Last week, ISIS made two advances, one strategic, the other symbolic in Iraq and Syria. It captured Ramadi, a key city in the heartland of Iraq's al-Anbar region and about 110 kilometers away from Baghdad. It then took Palmyra in Syria where ISIS may extend its violent extremism to the historic relics of this ancient city. Now the world is on its edge dreading new stories of puritanical barbarism in both places. There is no question that these ancient sites, national heritage of the Syrian people and the world, must be protected. But Ahmad Zaidan, Al Jazeera's Islamabad bureau chief and a Syrian journalist himself, points to the irony of "the world turn(ing) to Twitter to save the centuries-old ruins" in Palmyra while the Assad regime continues its massacres of Syria and its people.
One wonders how many more genocidal attacks on the Syrian people and its national heritage we will have to witness before we realize that the human carnage perpetrated by both the Assad regime and ISIS will not end without ending this bloody war. ISIS and the company use the Syrian war for recruitment and territorial expansion. The Assad regime has lost control over much of Syria but uses ISIS to divide and weaken the moderate Syrian opposition. It also uses ISIS barbarism as part of its propaganda war. As long as the Syrian war continues, neither the suffering of the Syrian people nor the threat of ISIS will end.
This bloody war will not end until and unless the Assad regime is removed from power and a political transition is put in place. Even if you care more about eliminating ISIS terrorism and protecting ancient relics than helping the Syrian people save themselves from the tyranny of a killing machine, one needs to see the connection between the Assad regime staying in power and ISIS spreading terror and destruction across the vast swaths of Syrian and Iraqi territories.
There is near universal agreement that Mr. Assad can no longer have a place in the future of Syria for both political and legal reasons. The Assad regime's war crimes and crimes against humanity, which killed 300,000 people, turned millions into refugees and destroyed cities, gets less and less attention than the destruction of relics by ISIS. But there is already enough evidence for a robust case of war crimes against Mr. Assad.
Mr. Assad's forces kill indiscriminately with barrel bombs and chemical weapons and cross the so-called "red lines" of the world on a daily basis. The rise of ISIS has not made the Assad regime less of a threat to Syrian people and the region. The trouble is that everyone's dictionary has a different definition for "political solution" in Syria. A moral and conceptual clarity is needed if we are to have a proper perspective to end this war.
For the Assad regime, "political solution" is the surrender of the opposition and a return to the pre-war order. It has made this abundantly clear in the two Geneva meetings, which did not produce anything close to a political solution, as well as in the other low-level meetings in Moscow, Cairo and Astana over the last 12 months. The Assad regime and its backers are not interested in a genuine political solution that will address the root cause of the problem, which is the oppressive and brutal existence of the Assad regime. This is what started the war in the first place and this is where a fair, meaningful and sustainable political resolution will be found.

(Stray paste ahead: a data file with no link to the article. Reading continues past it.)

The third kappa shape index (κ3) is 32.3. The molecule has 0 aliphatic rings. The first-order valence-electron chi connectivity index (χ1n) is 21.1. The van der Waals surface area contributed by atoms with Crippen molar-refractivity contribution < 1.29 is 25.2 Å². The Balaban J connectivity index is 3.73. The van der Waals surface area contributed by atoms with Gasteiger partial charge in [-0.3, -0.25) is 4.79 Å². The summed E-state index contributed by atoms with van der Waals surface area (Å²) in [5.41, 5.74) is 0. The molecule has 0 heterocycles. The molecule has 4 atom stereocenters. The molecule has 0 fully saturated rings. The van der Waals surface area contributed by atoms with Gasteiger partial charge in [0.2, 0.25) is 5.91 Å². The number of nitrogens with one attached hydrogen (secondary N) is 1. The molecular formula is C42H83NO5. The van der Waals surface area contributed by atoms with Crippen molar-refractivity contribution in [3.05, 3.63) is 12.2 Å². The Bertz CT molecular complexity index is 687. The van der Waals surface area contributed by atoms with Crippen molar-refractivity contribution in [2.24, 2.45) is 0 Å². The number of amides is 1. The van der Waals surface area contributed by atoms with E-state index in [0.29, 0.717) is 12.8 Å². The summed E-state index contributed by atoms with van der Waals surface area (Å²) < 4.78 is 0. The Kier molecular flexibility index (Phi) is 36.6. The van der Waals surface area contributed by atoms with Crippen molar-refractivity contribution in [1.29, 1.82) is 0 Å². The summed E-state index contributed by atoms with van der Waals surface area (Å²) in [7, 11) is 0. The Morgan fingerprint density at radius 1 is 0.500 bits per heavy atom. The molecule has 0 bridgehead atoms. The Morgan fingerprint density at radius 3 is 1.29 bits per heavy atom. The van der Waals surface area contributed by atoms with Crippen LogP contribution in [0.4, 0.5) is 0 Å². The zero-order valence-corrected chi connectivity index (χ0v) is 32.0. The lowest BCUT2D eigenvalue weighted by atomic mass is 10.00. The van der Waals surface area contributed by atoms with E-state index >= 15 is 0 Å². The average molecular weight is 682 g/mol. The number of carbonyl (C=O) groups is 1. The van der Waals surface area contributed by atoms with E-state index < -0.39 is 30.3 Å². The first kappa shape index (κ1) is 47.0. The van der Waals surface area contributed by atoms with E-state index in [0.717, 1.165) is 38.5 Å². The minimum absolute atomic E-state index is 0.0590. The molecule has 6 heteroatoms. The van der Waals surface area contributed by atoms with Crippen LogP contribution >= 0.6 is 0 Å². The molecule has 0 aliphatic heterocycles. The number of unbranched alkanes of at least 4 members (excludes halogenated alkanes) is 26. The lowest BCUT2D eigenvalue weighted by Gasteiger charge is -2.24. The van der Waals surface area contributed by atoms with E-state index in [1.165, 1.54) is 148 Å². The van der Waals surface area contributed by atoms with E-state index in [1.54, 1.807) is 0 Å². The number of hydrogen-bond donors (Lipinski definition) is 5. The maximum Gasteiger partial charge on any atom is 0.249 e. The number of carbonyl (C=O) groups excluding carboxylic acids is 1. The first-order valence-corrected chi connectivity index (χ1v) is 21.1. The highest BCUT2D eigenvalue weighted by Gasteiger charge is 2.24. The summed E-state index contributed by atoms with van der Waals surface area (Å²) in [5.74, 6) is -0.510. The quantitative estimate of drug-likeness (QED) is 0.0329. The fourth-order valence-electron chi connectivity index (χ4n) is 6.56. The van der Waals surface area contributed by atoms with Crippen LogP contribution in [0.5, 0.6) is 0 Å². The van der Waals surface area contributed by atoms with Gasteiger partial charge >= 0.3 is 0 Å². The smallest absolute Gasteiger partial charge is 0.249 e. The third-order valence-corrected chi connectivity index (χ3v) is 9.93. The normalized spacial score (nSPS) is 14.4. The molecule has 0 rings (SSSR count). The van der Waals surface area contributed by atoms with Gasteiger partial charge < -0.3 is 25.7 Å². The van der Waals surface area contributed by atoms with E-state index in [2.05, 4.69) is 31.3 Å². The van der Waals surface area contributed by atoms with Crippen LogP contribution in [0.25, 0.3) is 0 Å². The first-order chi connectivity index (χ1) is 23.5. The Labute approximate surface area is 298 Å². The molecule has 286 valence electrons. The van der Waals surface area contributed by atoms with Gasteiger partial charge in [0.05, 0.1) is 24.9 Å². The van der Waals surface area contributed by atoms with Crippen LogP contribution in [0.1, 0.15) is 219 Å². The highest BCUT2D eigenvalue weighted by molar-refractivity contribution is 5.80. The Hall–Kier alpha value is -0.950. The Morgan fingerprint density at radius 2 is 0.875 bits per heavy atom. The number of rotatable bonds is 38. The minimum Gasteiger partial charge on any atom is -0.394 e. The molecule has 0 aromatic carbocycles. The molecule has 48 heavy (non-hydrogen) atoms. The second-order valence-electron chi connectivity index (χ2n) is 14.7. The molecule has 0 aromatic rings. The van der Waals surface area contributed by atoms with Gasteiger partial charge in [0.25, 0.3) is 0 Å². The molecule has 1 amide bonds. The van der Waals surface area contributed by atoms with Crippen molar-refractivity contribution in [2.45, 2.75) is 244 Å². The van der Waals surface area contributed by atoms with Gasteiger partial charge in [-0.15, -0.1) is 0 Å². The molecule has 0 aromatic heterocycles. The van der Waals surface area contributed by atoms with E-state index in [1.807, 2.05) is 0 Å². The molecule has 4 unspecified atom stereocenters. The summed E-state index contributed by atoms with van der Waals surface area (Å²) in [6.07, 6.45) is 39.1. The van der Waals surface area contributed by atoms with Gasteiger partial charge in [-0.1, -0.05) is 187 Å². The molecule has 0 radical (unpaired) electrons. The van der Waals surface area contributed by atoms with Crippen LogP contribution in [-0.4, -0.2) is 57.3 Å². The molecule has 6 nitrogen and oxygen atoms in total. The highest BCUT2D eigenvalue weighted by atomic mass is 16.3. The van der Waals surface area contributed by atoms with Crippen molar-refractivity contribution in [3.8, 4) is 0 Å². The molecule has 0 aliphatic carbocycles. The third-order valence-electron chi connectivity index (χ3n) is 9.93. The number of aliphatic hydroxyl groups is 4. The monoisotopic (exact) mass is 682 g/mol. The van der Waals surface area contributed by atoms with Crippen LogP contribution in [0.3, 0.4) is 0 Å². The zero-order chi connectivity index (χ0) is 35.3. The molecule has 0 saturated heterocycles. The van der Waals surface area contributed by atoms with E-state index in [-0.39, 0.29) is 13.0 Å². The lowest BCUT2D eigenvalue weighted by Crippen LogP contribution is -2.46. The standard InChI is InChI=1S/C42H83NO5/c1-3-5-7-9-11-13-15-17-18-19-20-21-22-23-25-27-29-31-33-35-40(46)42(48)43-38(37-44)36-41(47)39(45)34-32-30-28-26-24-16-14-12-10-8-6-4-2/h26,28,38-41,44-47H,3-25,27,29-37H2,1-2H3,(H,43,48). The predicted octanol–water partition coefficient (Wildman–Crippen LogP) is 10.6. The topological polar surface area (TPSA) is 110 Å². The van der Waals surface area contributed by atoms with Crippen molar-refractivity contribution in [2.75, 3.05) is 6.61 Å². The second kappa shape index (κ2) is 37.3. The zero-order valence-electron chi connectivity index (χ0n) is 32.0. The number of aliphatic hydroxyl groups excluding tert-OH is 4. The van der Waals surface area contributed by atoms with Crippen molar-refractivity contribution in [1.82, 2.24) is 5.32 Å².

Some seem to think that a political solution will somehow emerge from somewhere on a sunny morning and suddenly solve all the terrible problems in the deeply battered Syria. If the last two years have shown anything, it is that a political resolution to the Syrian conflict is possible only if the Assad regime is made to realize that it cannot win this war. As the Geneva talks outlined, a political solution in Syria entails a process of transition whereby the Assad regime hands over power to a governing body that will be composed of the moderate Syrian opposition on the one hand and elements of the current regime in Damascus on the other with the supervision of the international community. How to identify these partners and agree on a timetable for the "day after scenario" is not an easy job. But it is not impossible either.
The Syrian National Council (SNC) is the main umbrella political body representing the Syrian opposition. Recognized by more than 100 countries as the legitimate representative of the Syrian people, the SNC will play a key role in future negotiations. But it has to be supported and empowered by the international community so that it comes to the negotiating table from a position of strength, not weakness. Neither Mr. Assad nor his backers will take a divided and weak opposition serious. This is where the support of the international community is crucial to unify and empower the Syrian opposition.
Qualitative change in power dynamics on the ground will make political negotiations substantive and result-oriented. It will empower the Syrian opposition and speed up transition to the post-Assad phase. As Turkey has maintained from the beginning, only coordinated action through the coalition that supports the Syrian opposition can prepare the ground for effective political negotiations.
Source: Daily Sabah